Not having Jordan Clarkson may not be as bad as we think

Like yours, my heart sank when bad news broke out yesterday — Jordan Clarkson will not be playing for the Philippines in the 2016 FIBA Olympic Qualifying Tournament here in Manila.

To say it’s a sucky development is a true understatement. Clarkson, after all, was supposed to be the not-so-secret-weapon of Gilas Pilipinas in the Manila OQT. I mean, just look at the kind of bust-it-out sophomore season he has had for the floundering Los Angeles Lakers: 15.6 points, 3.9 rebounds, 2.4 assists, and 1.4 triples per game while shooting 35% from beyond the arc and 43% from the field overall.

Those numbers belie the kind of talent Clarkson possesses, and that talent could have been the big difference-maker when Gilas goes up against Tony Parker-led France and dangerous New Zealand later this year. Put Clarkson on the same five alongside naturalized player Andray Blatche, reigning PBA MVP June Mar Fajardo, two-time FIBA Asia All-Star Five member Jayson Castro, and The Beast, Calvin Abueva, and we’ve got a helluva strong team that can compete with the best the world has to offer.

Unfortunately, that’s not the lineup we will see in the Manila OQT.

No less than Samahang Basketbol ng Pilipinas (SBP) President Manny V. Pangilinan himself shared the unfortunate announcement yesterday at the official presser of the tournament.

“When I was in Geneva (FIBA headquarters) last March, we talked about Jordan Clarkson again, and I was told to choose between him and Andray Blatche,” Pangilinan said.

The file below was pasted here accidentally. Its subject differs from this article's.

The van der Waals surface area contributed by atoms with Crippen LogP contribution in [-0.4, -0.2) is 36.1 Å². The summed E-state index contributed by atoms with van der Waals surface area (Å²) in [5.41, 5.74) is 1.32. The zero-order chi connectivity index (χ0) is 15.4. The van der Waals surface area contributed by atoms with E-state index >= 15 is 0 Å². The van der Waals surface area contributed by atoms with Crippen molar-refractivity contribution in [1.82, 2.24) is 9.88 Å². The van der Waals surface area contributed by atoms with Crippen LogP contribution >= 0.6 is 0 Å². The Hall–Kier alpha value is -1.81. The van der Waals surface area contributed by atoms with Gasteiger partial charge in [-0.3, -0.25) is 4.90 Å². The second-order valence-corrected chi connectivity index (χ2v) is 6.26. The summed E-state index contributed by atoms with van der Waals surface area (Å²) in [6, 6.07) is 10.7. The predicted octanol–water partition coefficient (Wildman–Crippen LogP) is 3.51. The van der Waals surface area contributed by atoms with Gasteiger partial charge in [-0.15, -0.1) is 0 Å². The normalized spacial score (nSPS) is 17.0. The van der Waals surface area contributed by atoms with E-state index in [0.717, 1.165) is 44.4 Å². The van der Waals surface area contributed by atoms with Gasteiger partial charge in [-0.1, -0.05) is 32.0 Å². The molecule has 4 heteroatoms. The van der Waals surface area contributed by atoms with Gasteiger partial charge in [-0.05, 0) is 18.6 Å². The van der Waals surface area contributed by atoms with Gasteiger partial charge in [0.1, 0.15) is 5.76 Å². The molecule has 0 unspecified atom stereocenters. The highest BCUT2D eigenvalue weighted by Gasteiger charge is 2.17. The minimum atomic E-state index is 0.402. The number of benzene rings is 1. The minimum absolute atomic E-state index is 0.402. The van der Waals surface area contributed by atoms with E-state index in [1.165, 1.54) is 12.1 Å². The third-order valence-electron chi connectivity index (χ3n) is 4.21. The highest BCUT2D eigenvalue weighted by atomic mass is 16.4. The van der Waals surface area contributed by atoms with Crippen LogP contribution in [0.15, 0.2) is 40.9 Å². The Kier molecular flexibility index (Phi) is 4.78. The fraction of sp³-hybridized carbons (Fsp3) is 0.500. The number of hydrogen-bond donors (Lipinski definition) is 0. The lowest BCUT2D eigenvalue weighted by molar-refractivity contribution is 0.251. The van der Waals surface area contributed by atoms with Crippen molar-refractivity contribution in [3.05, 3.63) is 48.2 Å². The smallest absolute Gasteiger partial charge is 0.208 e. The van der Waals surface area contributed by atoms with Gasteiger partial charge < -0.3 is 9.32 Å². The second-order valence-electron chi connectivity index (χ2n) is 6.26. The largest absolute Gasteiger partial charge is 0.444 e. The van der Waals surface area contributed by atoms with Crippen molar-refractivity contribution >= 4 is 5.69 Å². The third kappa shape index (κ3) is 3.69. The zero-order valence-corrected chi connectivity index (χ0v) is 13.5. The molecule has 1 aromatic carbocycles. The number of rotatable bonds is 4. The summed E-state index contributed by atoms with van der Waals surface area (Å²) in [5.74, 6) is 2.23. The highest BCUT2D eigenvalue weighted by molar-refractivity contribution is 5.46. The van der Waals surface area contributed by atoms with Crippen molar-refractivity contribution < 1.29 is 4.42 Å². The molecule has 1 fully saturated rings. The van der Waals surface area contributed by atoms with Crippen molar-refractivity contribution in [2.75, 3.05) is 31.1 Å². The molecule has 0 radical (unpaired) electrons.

“The decision is to get Blatche back. We’re only talking about the FIBA OQT. Mas familiar si Andray sa system ni (coach) Tab (Baldwin) and the players so given the short preparation time, I think the safer choice is Blatche,” Boss MVP added.

It’s not a bad choice, given MVP’s reasons and the prevailing conditions. It’s not like he could strong-arm the sport’s world governing body into immediately and unequivocally granting Clarkson clearance to play as a local for the Philippines. MVP can do and has done many amazing things, but even that is a little beyond his reach.

Remember that getting Clarkson means acquiring clearances from several groups and people. There’s the issue of when his Philippine passport was acquired (which still no formal resolution), whether his whole family is on board with his playing for the “motherland,” whether the Lakers are willing to “loan” him to another country’s national team, and his contract negotiations this offseason amongst other things.

He cannot get cleared just because an image of his Philippine passport went viral in 2015, just because he journeyed with Gilas to the Jones Cup, just because he trained a couple of times with Gilas and coach Tab, and just because he wants to.

It’s all part and parcel of a complicated process (admit it, Clarkson’s is a pretty special case) that has still yet to see its resolution. Had MVP forced the issue in Geneva and said that Gilas wanted BOTH Dray and JC, that would’ve put him and the team in a very precarious position opposite a world governing body already embroiled in another major controversy (Eurocup vs Euroleague, anyone?). In the same way, had MVP chosen Clarkson over Blatche, that would have been tantamount to saying beyond doubt that JC was a naturalized player. It would have resolved the process prematurely, and not in our favor, too.

Remember that neither FIBA nor MVP categorically stated that Clarkson’s status was that of a naturalized player. Both FIBA and MVP were (intentionally?) ambiguous in that regard.

At the end of the day, Blatche plays for Gilas, and the process concerning Clarkson’s eligibility remains a topic for debate and discussion. By choosing Blatche, I believe a small but significant window has been left open for Clarkson’s possibly playing for Gilas as a natural-born player at some point in the future.

One step back today, but two steps forward tomorrow.

So chin up, Pinoy hoop nuts. In the short-term, not having Clarkson right now really further emphasizes our status as tournament underdogs, but in the long-run, it may not prove to be as bad as we think. – By Enzo Flojo

Follow this writer on Twitter: @hoopnut